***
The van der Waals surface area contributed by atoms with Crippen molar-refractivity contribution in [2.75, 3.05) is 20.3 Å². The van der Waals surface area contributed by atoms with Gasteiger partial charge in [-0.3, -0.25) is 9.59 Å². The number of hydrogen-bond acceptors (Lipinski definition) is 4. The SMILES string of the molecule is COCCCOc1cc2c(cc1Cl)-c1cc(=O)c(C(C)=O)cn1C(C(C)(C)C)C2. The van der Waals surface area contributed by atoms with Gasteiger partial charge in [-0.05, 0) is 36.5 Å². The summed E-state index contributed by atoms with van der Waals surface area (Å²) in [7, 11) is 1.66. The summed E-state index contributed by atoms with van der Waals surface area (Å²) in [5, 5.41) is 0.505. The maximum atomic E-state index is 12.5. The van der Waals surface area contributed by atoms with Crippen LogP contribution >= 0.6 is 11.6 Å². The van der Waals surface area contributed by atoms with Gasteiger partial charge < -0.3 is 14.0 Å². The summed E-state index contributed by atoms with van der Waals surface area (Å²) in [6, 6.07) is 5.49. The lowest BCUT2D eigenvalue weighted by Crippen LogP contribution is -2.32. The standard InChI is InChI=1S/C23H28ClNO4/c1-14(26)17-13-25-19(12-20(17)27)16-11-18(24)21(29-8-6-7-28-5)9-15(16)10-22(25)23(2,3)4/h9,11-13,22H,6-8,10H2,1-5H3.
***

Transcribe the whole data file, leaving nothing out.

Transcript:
The van der Waals surface area contributed by atoms with Crippen molar-refractivity contribution in [2.75, 3.05) is 20.3 Å². The van der Waals surface area contributed by atoms with Gasteiger partial charge in [-0.3, -0.25) is 9.59 Å². The number of hydrogen-bond acceptors (Lipinski definition) is 4. The SMILES string of the molecule is COCCCOc1cc2c(cc1Cl)-c1cc(=O)c(C(C)=O)cn1C(C(C)(C)C)C2. The van der Waals surface area contributed by atoms with Gasteiger partial charge in [-0.05, 0) is 36.5 Å². The summed E-state index contributed by atoms with van der Waals surface area (Å²) in [7, 11) is 1.66. The summed E-state index contributed by atoms with van der Waals surface area (Å²) in [5, 5.41) is 0.505. The maximum atomic E-state index is 12.5. The van der Waals surface area contributed by atoms with Crippen LogP contribution >= 0.6 is 11.6 Å². The van der Waals surface area contributed by atoms with Gasteiger partial charge < -0.3 is 14.0 Å². The summed E-state index contributed by atoms with van der Waals surface area (Å²) in [6, 6.07) is 5.49. The lowest BCUT2D eigenvalue weighted by Crippen LogP contribution is -2.32. The standard InChI is InChI=1S/C23H28ClNO4/c1-14(26)17-13-25-19(12-20(17)27)16-11-18(24)21(29-8-6-7-28-5)9-15(16)10-22(25)23(2,3)4/h9,11-13,22H,6-8,10H2,1-5H3.